For one of the most disliked sports stars to suddenly become the focus of sympathy the world over, something extremely bad must've gone down. That's precisely the case with the formerly disgraced and now supremely out-of-form Tiger Woods.
It wasn't long ago that Woods was rated among the most hated athletes – if you can call golfers that – in the U.S., thanks to his much-publicized extramarital affairs. But as of today, the hottest topic in sports is what has happened to the man who was once on his way to become the most successful golfer of all time. Such is his fall from grace that instead of ridiculing him for his misplays, people are pouring in with tips and tricks to get his game back.
Woods' fall from glory is actually beyond the point when one could poke fun at his plight in good conscience. The Tiger who once ferociously roared to stunning wins on the golf course is not even a shadow of his former self – a wounded, humiliated house cat is more like it. How did it come to this?
Late last month, the 39-year-old missed the cut by 12 shots at the Phoenix Open after shooting an 8-over 44 in the tournament's second round – one of the worst nine-hole scores of his long, storied career. And now, at the Farmers Insurance Open on Thursday, his plight became even more pathetic when he quit after just 12 holes in the opening round of the Farmers Insurance Open. His final play was hitting the 12th hole tee shot on the green, but instead of following it up with a putt, he decided to pack his bags. By doing so, Woods – who was two over par through 11 holes at that point – put himself and his slumping game out of its misery.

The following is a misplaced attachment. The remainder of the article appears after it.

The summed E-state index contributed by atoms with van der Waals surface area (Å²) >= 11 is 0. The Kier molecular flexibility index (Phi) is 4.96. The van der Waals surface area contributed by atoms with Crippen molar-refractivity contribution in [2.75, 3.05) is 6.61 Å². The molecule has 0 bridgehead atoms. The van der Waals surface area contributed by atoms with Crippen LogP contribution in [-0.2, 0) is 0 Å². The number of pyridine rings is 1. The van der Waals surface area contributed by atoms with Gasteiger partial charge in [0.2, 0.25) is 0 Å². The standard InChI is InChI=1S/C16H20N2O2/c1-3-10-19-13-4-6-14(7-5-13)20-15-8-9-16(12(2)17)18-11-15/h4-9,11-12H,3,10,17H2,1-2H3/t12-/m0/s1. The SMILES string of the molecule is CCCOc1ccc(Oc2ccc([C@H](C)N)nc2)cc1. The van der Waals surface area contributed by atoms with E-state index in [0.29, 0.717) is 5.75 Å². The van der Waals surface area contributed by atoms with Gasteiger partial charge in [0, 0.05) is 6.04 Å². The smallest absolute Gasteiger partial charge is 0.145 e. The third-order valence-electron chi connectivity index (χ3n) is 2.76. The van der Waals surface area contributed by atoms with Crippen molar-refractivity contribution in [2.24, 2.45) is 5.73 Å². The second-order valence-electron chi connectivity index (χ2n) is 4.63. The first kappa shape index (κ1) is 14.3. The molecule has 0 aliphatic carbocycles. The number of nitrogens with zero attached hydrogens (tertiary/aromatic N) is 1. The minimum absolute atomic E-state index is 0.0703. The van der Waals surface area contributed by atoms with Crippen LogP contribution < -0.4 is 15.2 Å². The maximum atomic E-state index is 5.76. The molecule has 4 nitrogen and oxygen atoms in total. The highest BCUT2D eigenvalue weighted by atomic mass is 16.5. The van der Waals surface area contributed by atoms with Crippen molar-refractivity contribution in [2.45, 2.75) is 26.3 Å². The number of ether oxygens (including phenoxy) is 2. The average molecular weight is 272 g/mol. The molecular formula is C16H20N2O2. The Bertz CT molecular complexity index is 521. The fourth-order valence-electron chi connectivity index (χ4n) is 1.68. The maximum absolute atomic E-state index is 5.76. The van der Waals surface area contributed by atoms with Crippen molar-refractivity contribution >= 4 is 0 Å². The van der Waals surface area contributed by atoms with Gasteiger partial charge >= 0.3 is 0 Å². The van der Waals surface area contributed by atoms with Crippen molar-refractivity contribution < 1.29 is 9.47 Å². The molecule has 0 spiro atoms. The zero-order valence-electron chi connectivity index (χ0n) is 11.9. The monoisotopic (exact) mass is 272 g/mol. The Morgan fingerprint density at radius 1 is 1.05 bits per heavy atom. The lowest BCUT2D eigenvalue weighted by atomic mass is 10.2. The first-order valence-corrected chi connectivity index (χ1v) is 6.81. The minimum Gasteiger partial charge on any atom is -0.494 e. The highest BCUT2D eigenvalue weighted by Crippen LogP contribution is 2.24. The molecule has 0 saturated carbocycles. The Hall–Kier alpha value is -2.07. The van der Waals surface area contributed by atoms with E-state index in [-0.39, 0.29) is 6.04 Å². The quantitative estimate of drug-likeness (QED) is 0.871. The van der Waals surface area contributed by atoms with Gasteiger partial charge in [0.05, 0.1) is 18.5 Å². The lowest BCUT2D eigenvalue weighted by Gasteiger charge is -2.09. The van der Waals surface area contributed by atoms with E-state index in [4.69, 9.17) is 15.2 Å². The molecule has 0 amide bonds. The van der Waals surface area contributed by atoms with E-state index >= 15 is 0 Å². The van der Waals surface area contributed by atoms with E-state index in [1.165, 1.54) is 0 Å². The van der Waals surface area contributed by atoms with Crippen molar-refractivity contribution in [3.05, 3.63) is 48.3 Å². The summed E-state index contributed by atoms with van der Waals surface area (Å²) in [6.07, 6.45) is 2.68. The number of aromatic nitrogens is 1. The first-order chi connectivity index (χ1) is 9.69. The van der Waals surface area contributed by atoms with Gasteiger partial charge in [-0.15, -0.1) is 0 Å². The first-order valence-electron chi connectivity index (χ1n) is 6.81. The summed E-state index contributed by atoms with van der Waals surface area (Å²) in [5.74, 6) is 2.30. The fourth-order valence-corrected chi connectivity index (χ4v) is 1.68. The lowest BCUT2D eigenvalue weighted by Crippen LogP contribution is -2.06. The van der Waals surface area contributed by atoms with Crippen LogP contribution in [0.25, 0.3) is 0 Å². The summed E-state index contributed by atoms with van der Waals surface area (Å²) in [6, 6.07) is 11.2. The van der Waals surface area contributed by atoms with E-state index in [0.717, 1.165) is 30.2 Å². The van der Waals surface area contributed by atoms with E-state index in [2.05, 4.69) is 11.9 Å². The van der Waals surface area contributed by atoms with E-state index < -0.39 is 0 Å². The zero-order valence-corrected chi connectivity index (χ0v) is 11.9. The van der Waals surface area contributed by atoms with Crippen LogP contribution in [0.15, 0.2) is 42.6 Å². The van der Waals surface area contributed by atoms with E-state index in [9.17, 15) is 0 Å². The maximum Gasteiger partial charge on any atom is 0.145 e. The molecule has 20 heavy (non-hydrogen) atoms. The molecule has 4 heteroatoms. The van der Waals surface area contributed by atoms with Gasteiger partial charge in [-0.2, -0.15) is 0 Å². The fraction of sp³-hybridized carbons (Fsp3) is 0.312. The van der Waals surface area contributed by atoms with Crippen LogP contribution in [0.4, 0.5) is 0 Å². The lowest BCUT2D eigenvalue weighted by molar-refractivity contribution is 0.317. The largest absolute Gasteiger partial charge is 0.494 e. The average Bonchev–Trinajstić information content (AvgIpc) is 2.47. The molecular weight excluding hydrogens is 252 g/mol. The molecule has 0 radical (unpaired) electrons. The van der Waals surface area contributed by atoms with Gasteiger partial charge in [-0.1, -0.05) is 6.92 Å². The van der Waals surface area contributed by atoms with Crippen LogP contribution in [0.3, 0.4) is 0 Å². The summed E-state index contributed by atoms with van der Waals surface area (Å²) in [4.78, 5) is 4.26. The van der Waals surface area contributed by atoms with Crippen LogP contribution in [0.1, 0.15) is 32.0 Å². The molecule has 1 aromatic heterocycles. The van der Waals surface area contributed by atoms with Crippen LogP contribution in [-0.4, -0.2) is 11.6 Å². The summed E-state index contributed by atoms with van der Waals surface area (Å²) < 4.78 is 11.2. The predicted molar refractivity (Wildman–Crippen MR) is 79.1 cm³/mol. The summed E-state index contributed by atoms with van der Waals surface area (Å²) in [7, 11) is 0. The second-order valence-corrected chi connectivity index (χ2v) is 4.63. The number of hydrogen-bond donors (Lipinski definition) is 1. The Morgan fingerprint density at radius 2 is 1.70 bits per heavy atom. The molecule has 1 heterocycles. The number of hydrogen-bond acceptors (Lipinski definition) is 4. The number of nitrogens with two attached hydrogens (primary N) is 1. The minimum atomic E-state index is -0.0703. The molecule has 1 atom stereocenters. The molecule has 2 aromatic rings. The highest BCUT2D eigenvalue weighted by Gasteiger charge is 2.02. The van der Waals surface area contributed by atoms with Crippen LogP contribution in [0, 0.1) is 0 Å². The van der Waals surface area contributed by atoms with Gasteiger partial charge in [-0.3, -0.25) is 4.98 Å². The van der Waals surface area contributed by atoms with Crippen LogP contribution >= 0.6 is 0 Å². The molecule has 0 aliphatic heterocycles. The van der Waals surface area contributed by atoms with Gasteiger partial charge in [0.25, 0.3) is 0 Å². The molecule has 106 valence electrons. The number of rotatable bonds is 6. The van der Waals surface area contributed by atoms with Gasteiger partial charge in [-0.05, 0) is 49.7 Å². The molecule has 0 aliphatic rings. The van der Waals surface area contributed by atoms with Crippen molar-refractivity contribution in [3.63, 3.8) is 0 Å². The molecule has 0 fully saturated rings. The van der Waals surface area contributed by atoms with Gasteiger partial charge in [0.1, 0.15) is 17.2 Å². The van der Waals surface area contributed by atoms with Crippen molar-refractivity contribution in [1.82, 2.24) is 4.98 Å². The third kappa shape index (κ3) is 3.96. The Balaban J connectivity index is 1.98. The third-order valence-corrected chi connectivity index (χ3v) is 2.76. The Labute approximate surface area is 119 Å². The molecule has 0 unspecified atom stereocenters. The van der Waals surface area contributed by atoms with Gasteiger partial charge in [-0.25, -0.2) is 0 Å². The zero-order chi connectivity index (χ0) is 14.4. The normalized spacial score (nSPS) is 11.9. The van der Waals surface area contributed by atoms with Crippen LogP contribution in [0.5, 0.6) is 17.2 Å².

He cited back stiffness for his third withdraw in last eight tourneys, but considering that he just last week assured people he was at his healthiest in years, Woods' explanation fell on suspicious ears. His former coach Hank Haney came up with an interesting theory that does make sense. He believes that Woods has the dreaded "yips" – a form of anxiety and nervousness that makes golfers miss easy putts.
"When you have the yips, you have issues," Haney said. "This isn't going away. This isn't just a turn of the switch. It starts with technique and morphs into something else. It just doesn't go away."
Haney is obviously not on great terms with his former pupil, so there is a reason for him to suggest the worst, but many others, like well-known gofl coach Bill Harmon, also point to the yips.
Those who disagree point out that Woods has always struggled for form after injuries or tweaking his game or changing coaches – all three situations which do apply here. Hence, some like Phil Mickelson and Greg Norman, are backing him to recover in a while.
Most people on social networks, meanwhile, aren't as patient. Whether it's the yips or a bad back, Woods is never going to be the same again, according to some couch commentators:
I hate to say it because I love what he has done for the sport, but I think #TigerWoods is officially done. Bad backs & golf never mix.— Donny Moore (@Donny_Moore) February 6, 2015
. #TigerWoods has the yips, shanks, and bad glutes. Forecast: career over.— Sean R. (@spartangrass) February 6, 2015
He has to drop out of tournament as he races to his ball with no confidence and just swings with no meaning. Very sad to see. #TigerWoods— JT The Brick (@JTTheBrick) February 5, 2015